The Rinse of Tides: Neighborhood Plagued by Monthly Flooding Sees Hope in Sea Gates
The Army Corps of Engineers’ planned gates, meant to protect against future Sandy-like storms could help reduce moon-cycle deluges in oceanside neighborhoods. But some worry that they are not meant for such tidal use.
Ever since Superstorm Sandy ravaged his neighborhood of Hamilton Beach, Roger Gendron has been pushing for a comprehensive project to protect against flooding.
Not only was the southern Queens enclave wracked by the hurricane 10 years ago, but it also experiences up to a foot of tidal flooding on a near monthly basis — made worse by full or new moons.
So Gendron, president of the New Hamilton Beach Civic Association, was shocked and delighted in September to learn the U.S. Army Corps of Engineers proposed constructing storm surge gates on either side of Old Howard Beach — at the mouths of Hawtree Basin and Shellbank Basin — as part of a potential $52 billion regional coastal resilience plan.
“You can only imagine how happy I was,” said Gendron, when he read a news report about the plan. “I asked my wife to read it, and she goes, ‘Oh! It’s your flood gates!’”
These gates, along with a series of berms, or mounds of earth, could help reduce flood risk in the adjoining neighborhoods in the event of another storm like Sandy — or worse, thanks to rising sea levels.
And, as Gendron hopes, the project could also mitigate the kind of flooding the area experiences on a regular basis from high tides.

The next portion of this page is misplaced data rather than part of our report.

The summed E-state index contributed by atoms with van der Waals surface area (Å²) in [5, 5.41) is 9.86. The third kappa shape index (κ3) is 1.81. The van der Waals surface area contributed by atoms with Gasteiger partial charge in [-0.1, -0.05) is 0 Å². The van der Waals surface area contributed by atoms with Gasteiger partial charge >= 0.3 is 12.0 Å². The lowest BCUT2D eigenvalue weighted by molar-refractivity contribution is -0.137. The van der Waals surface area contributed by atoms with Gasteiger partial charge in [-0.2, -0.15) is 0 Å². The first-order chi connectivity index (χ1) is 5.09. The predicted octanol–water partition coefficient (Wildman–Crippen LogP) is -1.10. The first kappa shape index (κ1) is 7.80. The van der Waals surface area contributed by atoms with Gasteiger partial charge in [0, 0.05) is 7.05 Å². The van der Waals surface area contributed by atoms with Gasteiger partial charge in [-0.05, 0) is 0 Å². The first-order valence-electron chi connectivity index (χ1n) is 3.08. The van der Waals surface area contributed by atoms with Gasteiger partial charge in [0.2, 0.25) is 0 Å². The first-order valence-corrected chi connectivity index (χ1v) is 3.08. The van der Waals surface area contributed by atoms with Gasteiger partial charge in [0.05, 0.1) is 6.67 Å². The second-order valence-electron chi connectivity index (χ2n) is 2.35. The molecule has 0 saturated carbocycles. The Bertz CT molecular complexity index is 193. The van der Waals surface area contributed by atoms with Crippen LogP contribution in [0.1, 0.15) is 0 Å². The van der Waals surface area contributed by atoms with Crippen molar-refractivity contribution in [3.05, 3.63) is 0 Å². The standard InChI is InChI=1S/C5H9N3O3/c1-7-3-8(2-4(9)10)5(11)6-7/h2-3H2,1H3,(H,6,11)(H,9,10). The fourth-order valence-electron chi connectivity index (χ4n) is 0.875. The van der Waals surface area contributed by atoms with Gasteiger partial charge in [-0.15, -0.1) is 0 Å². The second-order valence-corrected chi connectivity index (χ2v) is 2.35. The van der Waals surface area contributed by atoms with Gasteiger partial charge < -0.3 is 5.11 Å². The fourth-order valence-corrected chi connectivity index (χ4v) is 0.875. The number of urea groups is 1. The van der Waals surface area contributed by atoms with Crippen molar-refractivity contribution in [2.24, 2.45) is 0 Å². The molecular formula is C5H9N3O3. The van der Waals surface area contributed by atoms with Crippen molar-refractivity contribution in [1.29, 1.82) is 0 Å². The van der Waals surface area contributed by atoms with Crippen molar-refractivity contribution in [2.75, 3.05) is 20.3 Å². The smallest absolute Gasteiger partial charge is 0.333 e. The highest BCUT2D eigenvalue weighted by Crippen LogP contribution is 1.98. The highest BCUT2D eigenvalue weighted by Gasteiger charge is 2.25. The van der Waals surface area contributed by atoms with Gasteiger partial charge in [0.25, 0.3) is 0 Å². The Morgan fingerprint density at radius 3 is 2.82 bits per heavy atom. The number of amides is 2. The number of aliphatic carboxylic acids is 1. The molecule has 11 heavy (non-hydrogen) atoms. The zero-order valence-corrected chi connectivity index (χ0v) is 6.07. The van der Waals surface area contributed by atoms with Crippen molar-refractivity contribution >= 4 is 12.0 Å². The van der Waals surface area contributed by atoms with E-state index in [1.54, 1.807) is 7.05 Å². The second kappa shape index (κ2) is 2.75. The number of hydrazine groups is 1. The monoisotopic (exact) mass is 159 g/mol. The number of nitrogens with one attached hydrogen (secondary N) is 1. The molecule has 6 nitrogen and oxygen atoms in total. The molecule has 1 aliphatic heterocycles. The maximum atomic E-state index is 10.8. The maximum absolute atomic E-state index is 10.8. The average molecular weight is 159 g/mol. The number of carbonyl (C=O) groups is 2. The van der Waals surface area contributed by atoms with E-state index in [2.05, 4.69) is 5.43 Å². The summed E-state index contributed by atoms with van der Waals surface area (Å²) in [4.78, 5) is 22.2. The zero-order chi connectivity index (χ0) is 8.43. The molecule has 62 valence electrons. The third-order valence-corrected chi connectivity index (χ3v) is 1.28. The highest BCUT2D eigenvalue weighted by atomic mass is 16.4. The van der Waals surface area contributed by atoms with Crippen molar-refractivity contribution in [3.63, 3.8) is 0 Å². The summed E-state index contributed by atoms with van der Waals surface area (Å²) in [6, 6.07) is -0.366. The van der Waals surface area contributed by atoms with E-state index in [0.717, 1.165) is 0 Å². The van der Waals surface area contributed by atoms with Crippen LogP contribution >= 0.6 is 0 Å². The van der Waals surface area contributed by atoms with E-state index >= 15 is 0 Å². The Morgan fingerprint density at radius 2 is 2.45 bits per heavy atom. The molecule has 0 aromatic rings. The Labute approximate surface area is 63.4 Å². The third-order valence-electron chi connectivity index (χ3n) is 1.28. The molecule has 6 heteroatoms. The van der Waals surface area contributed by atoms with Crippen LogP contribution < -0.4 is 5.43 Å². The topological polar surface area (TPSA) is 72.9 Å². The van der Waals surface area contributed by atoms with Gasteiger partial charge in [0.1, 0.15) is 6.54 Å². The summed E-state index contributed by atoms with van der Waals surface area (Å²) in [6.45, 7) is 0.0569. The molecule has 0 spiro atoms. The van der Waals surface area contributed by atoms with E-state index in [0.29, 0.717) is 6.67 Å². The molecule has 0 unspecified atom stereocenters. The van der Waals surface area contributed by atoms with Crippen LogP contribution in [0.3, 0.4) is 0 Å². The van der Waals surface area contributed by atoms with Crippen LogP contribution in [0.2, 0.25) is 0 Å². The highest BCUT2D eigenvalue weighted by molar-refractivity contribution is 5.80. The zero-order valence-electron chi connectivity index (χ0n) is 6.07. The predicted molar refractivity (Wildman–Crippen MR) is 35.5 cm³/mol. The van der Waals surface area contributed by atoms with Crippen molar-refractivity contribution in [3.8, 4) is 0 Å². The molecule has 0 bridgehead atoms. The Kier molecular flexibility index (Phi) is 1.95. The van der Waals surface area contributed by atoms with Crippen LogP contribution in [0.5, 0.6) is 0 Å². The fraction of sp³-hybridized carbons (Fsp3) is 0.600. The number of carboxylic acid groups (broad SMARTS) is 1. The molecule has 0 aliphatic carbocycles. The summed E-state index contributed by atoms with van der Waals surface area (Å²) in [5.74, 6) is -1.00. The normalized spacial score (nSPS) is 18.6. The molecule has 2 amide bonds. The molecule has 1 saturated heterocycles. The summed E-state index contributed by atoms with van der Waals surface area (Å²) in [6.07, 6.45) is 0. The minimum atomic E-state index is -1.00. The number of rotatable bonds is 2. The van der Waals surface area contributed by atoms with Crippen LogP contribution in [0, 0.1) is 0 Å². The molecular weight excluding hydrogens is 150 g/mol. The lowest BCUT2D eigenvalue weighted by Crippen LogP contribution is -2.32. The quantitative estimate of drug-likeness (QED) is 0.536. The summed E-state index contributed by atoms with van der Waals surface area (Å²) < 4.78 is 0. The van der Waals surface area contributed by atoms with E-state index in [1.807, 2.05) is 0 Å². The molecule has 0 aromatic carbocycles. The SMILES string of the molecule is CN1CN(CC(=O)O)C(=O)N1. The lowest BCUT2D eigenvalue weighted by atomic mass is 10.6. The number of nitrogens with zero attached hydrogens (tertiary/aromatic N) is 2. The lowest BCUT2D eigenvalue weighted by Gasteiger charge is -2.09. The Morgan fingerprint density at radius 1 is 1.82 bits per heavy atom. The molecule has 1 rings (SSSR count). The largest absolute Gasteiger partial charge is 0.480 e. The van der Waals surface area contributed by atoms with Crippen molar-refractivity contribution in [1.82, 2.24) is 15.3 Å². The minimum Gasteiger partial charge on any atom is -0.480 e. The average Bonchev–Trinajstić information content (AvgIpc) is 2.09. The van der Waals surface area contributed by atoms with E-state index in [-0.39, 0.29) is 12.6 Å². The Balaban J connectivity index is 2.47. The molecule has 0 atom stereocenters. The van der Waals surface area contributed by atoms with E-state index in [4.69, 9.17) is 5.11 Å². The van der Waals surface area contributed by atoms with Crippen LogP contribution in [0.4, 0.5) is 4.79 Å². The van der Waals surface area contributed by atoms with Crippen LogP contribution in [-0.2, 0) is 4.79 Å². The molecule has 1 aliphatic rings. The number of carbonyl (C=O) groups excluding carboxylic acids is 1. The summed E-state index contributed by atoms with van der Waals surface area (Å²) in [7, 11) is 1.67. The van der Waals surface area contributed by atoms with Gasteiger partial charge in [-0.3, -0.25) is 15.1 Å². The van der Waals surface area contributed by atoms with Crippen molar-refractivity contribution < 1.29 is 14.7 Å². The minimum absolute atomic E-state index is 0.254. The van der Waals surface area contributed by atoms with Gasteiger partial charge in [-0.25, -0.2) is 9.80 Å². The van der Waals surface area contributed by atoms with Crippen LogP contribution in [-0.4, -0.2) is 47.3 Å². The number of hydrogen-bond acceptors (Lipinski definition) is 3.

“Not only should we not have to live like that … the people who come to our communities should not have to live like that,” he said.
Gendron has been leading the charge in his neighborhood, helping people adapt their lives around the nuisance flooding, and organizing them to call on the government to take preventive measures.
Now he’s scheduled community meetings to ensure he and his neighbors can be a “squeaky wheel” to ensure the Army Corps project comes to fruition.
Hamilton Beach, a tiny strip of blocks a stone’s throw from Kennedy Airport, is easy to overlook. Yet locals’ experience there serves as an example of the type of flooding other waterfront communities around the city are dealing with — or soon will face — even without storms or intense rainfall.
Fewer than 8,000 people live in the census tract that encompasses Hamilton Beach and Old Howard Beach, which are dotted with mostly single-family homes. Some houses directly face the water, and many of those that don’t still have boats parked in their driveways or nearby streets.
There are two high and two low tides a day, with roughly five feet of height difference between them. But during new or full moons, when the pull on the tides is strongest due to aligned lunar and solar gravitational fields, the water level during high tide can rise a foot or more over other times of month.
“Anybody who lives in this area understands we’re gonna get flooding,” Gendron said. “There are times you live your life by the tides.”
Gendron and many of his neighbors have already noticed the increased flooding frequency over his 60 years in Hamilton Beach. He said that streets in the area see flooding during about six months of the year, but he remembers that decades ago, it used to happen in only about two or three months.
Water pours into streets, lapping at porch steps and sometimes seeping into ground-level doors.
“There are times you live your life by the tides.”
Gendron’s observation aligns with national trends: on an annual basis, occurrences of tidal flooding have increased more than twofold around the U.S. since the 2000s, according to the National Oceanic and Atmospheric Administration (NOAA), which has a tool showing areas that experience such rising water.